I spent the last decade working in PR. All of my clients were startups, mostly in the ad tech space. AI was one of those topics that could always move the needle in a campaign, but as far as actual tech went, there was rarely any there there, as AI Gertrude Stein might say. This was kind of perfect for tech execs who are hungry to be seen as thought leaders because it allows them to talk about something that's just over the horizon (I'm a futurist!), without having to address any of the real questions presented by AI (ethics, anyone?). At the same time, reporters REALLY loved to run with these stories because, well, tech reporters are generally more comfortable in the role of cheerleaders for a utopian future that will never be, than as critics for a dystopian present made worse by soulless, buggy tech with too much power. All that being said, one area where I saw real progress (meaning: a firm is able to take AI tech and find actual business use cases for it) was in AI chatbots. These have actually gotten a lot better over the past decade. And that makes sense because the chats that we have with an e-commerce company, for example, fall into predictable patterns, which is why they wrote scripts even before they hired programmers to write code.
Where am I going with all of this? I haven't really played with ChatGPT, but the coverage of this tool strikes me as a massive PR win for the OpenAI team. Good for them! I guess. Not sure what the objective of that PR campaign was. It could've been to get people to use the tool at scale so that they could begin to optimize the tool, or it could've been vanity on the part of execs (it happens a lot), or anything in between. But I guess I view all the "this is a game-changer" reporting through that lens. Side note: I think it's hilarious that there were so many think pieces from elite media types about how ChatGPT would turn every student into a cheater. Why? People cheat, or more often than not, don't cheat, for a lot of really complex reasons that are all very human, and rarely come down to opportunity alone. BUT... I think that cheating claim / fear really tells us something about the people who write think pieces and hot takes for a living. Are they cheaters? Some of them, probably. But across the board it seems like that group of writers suffers from a profound fear of unearned influence. Is it their publication that brings in the readers? Their talent? Their takedown of some human who needs to be taken down, for some reason? Or, are they simply favored by the algo, for some reason? These are questions that cannot be answered because they're too uncomfortable to ask. I read all those fear of cheating pieces as the writer saying, "I'm here because I am authentic and I have the goods, but now there's this tool that allows everyone to fake the goods, so what about me?"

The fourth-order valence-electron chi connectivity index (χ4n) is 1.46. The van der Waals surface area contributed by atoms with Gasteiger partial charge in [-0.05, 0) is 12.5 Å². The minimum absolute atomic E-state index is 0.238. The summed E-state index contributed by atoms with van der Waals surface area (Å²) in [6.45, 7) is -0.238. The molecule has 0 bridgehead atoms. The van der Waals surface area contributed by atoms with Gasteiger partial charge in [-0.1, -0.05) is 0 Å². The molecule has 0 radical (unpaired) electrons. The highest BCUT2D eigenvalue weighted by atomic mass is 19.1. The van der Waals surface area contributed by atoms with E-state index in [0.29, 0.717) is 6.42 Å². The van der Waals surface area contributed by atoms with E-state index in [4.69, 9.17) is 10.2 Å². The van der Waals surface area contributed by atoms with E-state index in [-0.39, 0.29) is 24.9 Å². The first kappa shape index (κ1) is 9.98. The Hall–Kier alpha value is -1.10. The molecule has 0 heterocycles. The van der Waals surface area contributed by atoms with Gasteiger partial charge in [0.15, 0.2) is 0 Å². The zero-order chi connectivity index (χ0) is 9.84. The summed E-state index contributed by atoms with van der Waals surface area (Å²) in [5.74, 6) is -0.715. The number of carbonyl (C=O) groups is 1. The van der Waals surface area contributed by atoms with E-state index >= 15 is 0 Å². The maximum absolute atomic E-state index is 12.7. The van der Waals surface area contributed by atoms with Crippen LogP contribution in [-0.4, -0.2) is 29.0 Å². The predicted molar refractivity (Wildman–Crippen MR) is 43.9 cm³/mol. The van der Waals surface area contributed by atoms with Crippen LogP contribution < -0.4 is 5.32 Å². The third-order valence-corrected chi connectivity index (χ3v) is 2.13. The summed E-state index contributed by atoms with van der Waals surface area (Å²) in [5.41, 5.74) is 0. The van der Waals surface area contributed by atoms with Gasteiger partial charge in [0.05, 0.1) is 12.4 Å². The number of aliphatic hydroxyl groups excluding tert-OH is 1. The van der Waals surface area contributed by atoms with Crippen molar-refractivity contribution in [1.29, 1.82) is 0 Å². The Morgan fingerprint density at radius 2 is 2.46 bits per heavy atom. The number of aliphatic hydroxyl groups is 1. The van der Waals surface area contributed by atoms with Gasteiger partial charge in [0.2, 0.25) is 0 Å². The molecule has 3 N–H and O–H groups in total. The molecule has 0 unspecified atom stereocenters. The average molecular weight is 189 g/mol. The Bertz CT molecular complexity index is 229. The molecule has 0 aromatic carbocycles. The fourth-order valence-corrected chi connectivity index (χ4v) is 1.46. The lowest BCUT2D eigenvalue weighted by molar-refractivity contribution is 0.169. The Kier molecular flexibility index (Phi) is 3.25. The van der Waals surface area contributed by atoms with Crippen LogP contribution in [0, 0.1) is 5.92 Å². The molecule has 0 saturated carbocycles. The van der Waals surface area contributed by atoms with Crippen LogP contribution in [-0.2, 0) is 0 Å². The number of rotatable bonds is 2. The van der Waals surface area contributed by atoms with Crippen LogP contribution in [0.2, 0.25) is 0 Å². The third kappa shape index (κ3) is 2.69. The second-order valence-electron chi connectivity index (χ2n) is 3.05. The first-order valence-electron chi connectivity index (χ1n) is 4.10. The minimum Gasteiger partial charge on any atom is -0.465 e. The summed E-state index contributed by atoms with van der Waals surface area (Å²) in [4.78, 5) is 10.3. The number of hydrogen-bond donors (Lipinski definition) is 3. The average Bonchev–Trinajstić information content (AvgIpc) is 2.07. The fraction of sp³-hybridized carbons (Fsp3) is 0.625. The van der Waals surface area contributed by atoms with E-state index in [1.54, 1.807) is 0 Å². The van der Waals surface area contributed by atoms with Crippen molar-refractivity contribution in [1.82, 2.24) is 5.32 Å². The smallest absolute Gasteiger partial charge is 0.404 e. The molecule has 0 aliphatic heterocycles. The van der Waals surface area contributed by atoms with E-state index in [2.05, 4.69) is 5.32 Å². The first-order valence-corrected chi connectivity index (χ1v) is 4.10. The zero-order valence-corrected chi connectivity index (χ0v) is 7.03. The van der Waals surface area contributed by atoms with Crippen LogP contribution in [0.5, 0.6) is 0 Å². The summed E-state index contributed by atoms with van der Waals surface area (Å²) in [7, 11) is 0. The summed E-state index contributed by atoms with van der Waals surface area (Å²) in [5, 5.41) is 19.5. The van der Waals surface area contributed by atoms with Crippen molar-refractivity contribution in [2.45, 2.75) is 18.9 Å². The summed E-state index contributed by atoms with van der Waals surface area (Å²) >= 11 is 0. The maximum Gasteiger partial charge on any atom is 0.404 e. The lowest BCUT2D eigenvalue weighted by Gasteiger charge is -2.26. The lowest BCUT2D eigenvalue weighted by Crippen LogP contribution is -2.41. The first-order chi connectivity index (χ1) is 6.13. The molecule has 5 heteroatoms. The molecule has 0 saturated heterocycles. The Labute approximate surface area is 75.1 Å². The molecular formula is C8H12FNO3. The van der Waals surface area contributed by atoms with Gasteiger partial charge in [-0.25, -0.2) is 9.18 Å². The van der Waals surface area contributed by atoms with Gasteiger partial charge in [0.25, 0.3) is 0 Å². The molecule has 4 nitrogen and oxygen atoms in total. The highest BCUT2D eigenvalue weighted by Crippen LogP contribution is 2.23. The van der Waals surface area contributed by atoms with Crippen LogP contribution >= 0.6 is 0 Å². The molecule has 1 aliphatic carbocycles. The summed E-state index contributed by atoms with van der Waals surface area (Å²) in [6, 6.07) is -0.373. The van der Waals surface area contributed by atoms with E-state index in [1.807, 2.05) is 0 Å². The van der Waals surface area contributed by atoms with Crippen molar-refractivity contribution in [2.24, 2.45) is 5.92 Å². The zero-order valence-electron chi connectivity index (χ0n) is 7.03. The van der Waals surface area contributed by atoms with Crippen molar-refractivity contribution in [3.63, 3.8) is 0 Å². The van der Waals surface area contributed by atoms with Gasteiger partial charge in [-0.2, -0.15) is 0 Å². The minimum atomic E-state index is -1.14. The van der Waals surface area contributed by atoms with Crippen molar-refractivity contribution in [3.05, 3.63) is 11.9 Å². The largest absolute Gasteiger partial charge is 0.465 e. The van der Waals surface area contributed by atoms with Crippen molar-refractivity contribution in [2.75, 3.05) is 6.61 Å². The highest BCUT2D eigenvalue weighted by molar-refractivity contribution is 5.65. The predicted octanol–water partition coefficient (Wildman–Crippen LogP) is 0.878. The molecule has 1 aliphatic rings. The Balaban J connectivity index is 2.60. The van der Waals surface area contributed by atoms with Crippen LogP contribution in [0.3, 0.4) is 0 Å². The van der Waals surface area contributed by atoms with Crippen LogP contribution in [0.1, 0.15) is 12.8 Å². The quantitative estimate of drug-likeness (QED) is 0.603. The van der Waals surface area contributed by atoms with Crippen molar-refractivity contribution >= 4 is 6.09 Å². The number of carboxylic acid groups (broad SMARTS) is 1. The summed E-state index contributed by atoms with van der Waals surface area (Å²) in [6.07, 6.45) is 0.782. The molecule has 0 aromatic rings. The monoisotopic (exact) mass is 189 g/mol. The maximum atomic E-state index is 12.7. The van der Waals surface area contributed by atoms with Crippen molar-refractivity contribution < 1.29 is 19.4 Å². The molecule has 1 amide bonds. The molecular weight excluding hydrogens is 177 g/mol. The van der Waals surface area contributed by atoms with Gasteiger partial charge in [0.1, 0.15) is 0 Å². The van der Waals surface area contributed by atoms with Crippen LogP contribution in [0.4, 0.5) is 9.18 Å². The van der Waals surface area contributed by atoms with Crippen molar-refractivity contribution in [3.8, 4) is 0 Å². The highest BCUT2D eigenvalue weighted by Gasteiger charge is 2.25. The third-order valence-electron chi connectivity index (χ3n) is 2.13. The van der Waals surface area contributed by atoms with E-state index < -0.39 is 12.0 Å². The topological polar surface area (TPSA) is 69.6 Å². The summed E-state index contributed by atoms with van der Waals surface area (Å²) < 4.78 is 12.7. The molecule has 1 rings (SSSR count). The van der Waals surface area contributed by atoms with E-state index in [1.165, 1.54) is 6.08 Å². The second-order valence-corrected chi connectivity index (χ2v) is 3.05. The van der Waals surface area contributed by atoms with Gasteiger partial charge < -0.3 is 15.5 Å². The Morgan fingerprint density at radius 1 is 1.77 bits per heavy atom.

Belated disclosure: I can be pretty cynical about media, but after a decade in journalism and another decade in PR, I think I come by that cynicism honestly.
4. Overall how are you?
Uh, everything is under control. Situation normal.
How are YOU?
thank you for this all as always.
i love you and this and specifically here are some things i love:
-- ok but can this ChatGPT robot write better than *me*??
-- if Google and AskJeeves had an out of wedlock child
-- Better in whose eyes? Under whose nose? Betwix whose fingies?
-- Marvin the Paranoid Android
-- a fluffy bed
-- weed in my pocketbook
-- red soda
-- this Chuck E. Cheese robot
-- Once the norm is wacky, the wacky becomes reverting to the old norm.
-- Culture is the land of surprise and subversion, the two sources of great art.
-- Optimus Primes sitting at typewriters
answers to your questions:
1) are you worried about ai taking over the world and or your job?
2) what are some funny prompts you’d wanna see the ai try?
"can you create something in YOUR OWN VOICE?"
3) what did i completely miss / am i way off the bat here?
i think you're completely on the bat
4) Overall how are you?
many ways including grateful to know you. thank you for asking and caring!
one question for YOU: you came up with a lot of robot names in this piece. did you have them at the ready, or did you google to get more and more of them? (aka did you ask a robot to help you name all the robots?)
Thank you for going through this and putting this out there. (Also, my favorite is when you said, "a caveat from an attorney representing Lucifer H. Devil" because I laughed at that for a solid 10 mins).